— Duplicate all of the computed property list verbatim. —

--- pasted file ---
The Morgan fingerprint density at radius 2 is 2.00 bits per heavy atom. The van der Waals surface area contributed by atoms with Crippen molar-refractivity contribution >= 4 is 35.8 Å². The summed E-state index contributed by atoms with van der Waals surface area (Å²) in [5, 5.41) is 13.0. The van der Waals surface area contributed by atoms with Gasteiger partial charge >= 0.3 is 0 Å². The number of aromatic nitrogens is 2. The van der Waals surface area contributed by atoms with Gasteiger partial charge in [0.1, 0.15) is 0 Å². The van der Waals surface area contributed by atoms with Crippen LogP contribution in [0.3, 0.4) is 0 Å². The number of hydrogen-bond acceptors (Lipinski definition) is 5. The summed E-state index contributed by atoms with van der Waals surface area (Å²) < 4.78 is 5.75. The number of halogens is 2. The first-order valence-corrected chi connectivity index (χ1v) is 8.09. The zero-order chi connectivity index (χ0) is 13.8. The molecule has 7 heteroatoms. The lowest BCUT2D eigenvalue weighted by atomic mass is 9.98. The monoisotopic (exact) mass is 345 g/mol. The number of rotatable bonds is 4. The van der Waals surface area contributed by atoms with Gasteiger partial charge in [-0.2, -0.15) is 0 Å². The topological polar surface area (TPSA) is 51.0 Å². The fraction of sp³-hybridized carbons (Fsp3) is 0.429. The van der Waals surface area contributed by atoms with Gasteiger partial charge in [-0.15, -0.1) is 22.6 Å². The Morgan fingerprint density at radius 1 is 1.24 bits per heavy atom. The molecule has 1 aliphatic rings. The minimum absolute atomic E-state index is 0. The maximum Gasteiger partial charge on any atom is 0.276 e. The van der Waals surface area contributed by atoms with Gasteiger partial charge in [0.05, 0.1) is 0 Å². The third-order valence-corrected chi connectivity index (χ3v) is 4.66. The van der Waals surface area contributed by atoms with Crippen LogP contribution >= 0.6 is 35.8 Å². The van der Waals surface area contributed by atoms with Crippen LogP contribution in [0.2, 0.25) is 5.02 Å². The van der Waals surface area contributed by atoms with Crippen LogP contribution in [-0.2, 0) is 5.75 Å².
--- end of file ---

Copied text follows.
The Morgan fingerprint density at radius 2 is 2.00 bits per heavy atom. The van der Waals surface area contributed by atoms with Crippen molar-refractivity contribution >= 4 is 35.8 Å². The summed E-state index contributed by atoms with van der Waals surface area (Å²) in [5, 5.41) is 13.0. The van der Waals surface area contributed by atoms with Gasteiger partial charge >= 0.3 is 0 Å². The number of aromatic nitrogens is 2. The van der Waals surface area contributed by atoms with Gasteiger partial charge in [0.1, 0.15) is 0 Å². The van der Waals surface area contributed by atoms with Crippen LogP contribution in [0.3, 0.4) is 0 Å². The number of hydrogen-bond acceptors (Lipinski definition) is 5. The summed E-state index contributed by atoms with van der Waals surface area (Å²) < 4.78 is 5.75. The number of halogens is 2. The first-order valence-corrected chi connectivity index (χ1v) is 8.09. The zero-order chi connectivity index (χ0) is 13.8. The molecule has 7 heteroatoms. The lowest BCUT2D eigenvalue weighted by atomic mass is 9.98. The monoisotopic (exact) mass is 345 g/mol. The number of rotatable bonds is 4. The van der Waals surface area contributed by atoms with Gasteiger partial charge in [-0.2, -0.15) is 0 Å². The topological polar surface area (TPSA) is 51.0 Å². The fraction of sp³-hybridized carbons (Fsp3) is 0.429. The van der Waals surface area contributed by atoms with Gasteiger partial charge in [-0.15, -0.1) is 22.6 Å². The Morgan fingerprint density at radius 1 is 1.24 bits per heavy atom. The molecule has 1 aliphatic rings. The minimum absolute atomic E-state index is 0. The maximum Gasteiger partial charge on any atom is 0.276 e. The van der Waals surface area contributed by atoms with Gasteiger partial charge in [0.05, 0.1) is 0 Å². The third-order valence-corrected chi connectivity index (χ3v) is 4.66. The van der Waals surface area contributed by atoms with Crippen LogP contribution >= 0.6 is 35.8 Å². The van der Waals surface area contributed by atoms with Crippen LogP contribution in [0.2, 0.25) is 5.02 Å². The van der Waals surface area contributed by atoms with Crippen LogP contribution in [-0.2, 0) is 5.75 Å².